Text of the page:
Last week was Esther’s* birthday. She turned 16 at a displacement camp in east DRC. Her mind has been less on birthday celebrations than on the baby she is expecting in a few weeks time. She is pregnant after being raped by armed militiamen last year.
The first time I met Esther she was surrounded by cheering, clapping children as she played an animated role in a drama production. As she acted in celebration of the International Day for the Rights of the Child, her round belly was clearly showing under her loose costume.
Sometimes you meet someone and your first impression sticks with you and you realise more and more that it was spot on. It was like that with Esther. Her face is so open and confident, I felt I knew her straight away.
She told me her story as we sat on a table, legs dangling, in the office at World Vision’s child-friendly space – a safe place for children to play and learn while they’re displaced from home.
She arrived at the camp alone after she was separated from her grandmother in the chaos of displacement. She lived with a woman for a while, until she went to collect firewood with friends not far from the camp. The girls bumped into four armed soldiers as they entered the bush. Her friends ran, but Esther fell and was taken by the men.
Each took their turn and one is the father of her child.
“I was too ashamed to tell anyone but my closest friends what had happened,” she explained boldly.
“Then about a month later I knew I was pregnant. I was at a discussion group for girls at the child-friendly space and they were explaining how you must always report sexual violence to staff at the centre. That day I told my story.”
World Vision helps
World Vision helped Esther get medical and psychosocial support. That month 25 girls reported rape to World Vision staff in the same camp.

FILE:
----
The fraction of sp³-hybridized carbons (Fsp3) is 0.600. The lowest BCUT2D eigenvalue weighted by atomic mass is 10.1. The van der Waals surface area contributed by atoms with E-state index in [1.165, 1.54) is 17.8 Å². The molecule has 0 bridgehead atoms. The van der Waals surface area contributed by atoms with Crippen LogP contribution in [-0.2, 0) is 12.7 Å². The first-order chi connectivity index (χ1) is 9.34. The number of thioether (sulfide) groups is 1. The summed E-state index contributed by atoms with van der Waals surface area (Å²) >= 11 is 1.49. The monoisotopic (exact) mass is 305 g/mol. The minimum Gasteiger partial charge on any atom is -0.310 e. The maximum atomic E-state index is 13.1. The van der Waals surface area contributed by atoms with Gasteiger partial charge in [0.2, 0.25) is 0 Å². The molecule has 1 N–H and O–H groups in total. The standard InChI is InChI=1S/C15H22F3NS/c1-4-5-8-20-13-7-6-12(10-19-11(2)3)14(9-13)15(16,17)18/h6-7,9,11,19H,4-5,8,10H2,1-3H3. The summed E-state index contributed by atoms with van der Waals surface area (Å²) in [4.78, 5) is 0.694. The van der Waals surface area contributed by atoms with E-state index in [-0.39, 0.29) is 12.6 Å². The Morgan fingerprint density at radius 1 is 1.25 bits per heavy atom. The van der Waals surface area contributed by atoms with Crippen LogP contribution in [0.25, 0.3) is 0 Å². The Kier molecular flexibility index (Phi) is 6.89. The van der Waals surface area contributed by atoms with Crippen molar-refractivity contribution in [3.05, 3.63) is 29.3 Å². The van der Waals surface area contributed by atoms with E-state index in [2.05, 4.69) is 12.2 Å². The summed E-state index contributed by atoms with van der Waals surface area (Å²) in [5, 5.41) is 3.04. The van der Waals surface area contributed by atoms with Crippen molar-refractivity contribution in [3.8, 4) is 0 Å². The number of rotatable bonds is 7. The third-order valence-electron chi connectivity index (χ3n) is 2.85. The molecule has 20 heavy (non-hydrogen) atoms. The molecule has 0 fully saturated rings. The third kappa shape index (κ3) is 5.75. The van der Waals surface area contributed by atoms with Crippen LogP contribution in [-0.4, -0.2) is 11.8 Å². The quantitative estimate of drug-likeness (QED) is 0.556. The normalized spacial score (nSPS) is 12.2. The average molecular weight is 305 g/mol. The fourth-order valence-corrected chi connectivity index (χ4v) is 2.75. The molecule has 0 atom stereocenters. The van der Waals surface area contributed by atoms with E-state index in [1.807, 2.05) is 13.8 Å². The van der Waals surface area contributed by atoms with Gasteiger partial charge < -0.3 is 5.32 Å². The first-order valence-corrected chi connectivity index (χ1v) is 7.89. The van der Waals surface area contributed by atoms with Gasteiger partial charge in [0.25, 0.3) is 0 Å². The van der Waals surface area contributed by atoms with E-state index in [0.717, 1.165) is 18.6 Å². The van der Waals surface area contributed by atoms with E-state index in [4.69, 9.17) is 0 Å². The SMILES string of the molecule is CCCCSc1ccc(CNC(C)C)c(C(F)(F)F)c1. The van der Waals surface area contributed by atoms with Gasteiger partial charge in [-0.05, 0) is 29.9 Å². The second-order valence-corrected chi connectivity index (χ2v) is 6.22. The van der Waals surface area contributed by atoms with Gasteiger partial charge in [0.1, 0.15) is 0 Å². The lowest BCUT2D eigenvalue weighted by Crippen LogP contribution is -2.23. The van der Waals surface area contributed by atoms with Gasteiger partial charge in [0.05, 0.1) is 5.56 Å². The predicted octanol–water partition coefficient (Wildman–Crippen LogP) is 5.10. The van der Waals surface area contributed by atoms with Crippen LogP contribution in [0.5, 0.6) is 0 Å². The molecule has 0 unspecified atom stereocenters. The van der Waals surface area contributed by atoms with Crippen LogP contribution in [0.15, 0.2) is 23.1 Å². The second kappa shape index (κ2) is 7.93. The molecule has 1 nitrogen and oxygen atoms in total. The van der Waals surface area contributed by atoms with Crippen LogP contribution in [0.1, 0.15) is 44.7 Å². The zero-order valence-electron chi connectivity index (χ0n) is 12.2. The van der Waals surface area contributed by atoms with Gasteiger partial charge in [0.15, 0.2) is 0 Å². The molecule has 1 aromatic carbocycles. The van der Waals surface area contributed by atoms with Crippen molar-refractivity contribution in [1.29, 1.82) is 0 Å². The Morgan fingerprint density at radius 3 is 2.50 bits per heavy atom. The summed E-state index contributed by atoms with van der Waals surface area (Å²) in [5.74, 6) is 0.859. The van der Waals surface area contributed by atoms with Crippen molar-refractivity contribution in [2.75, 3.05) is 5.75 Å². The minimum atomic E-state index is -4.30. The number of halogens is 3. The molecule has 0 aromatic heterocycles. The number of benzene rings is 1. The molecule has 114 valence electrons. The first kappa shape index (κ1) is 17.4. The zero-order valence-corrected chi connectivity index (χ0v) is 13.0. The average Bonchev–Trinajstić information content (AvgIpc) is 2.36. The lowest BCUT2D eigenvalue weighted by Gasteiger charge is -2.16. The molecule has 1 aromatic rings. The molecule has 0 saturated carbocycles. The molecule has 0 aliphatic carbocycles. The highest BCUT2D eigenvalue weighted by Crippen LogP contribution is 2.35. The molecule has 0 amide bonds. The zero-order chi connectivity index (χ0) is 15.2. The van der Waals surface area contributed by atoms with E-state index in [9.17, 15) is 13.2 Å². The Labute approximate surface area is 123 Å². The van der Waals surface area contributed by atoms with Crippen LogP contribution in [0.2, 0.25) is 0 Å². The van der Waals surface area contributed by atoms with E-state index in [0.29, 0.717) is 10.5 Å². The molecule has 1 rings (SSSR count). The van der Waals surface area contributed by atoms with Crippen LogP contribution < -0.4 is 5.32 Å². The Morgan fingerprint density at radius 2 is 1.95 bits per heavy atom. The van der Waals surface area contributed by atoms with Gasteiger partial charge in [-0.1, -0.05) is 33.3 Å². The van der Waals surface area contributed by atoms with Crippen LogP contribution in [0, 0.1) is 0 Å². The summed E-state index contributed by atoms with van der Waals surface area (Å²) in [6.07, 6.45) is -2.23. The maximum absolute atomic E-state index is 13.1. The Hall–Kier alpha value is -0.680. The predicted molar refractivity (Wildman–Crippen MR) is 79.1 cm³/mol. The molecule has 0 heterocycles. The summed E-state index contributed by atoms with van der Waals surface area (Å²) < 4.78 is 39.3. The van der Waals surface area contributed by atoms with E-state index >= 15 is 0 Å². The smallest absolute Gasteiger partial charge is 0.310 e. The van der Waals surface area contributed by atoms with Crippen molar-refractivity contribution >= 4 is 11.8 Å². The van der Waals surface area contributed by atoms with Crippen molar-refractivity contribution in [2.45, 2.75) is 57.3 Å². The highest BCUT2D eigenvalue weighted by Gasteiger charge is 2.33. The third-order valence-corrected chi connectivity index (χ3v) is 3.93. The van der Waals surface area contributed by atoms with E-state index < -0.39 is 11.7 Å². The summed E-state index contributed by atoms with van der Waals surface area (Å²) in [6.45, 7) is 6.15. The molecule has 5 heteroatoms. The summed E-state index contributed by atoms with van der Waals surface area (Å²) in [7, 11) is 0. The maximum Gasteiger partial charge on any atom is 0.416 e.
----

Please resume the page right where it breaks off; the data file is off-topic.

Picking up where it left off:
As her pregnancy became visible, the woman she was living with threw Esther out of her hut, claiming she could not take care of a newborn baby. With support from aid agencies, she found a new home with another young mother.
“People often make songs up about me,” Esther said when I visited her last week.
“People are always backbiting and making you feel ashamed. They say my baby is a result of prostitution…And I say, God forgive them,” she added smiling.
Esther has no family, except for the 27-year-old woman she lives with, who she now calls Mother. She has no income and depends mostly on the assistance of aid agencies. She does not know how she will afford transport to the hospital about 12 kilometres away in Goma, and is worried about how she will provide the right food for her newborn baby.
But her spirit, very visible in her eyes, remains strong and courageous. Talking about the baby she carries, she says, “He has done nothing wrong. He is innocent.
"I have done nothing wrong.”
Her words remind me of words by former UN Secretary-General Kofi Annan: “Violence against women is perhaps the most shameful human rights violation. It knows no boundaries of geography, culture or wealth. As long as it continues, we cannot claim to be making real progress towards equality, development, and peace.”
The brutal act of rape is so shameful that, tragically, the victim often feels some of that shame. Others sometimes cruelly stigmatise those who have endured such violence. The amazing thing about Esther – and other girls like her, fighting to come to terms with the devastating consequences of war – is her refusal to let it get to her.
As she turns 16, and prepares for the birth of her child, she continues to learn and play and look to the future. Real progress would allow her to build a peaceful, equal future.
Anna Ridout works for World Vision in eastern Democratic Republic of Congo (DRC)
*Esther is a pseudonym
Update: March 2009
Esther recently gave birth to a baby girl, Emma, at a small health centre in the camp where she lives. Neighbours are helping her with food.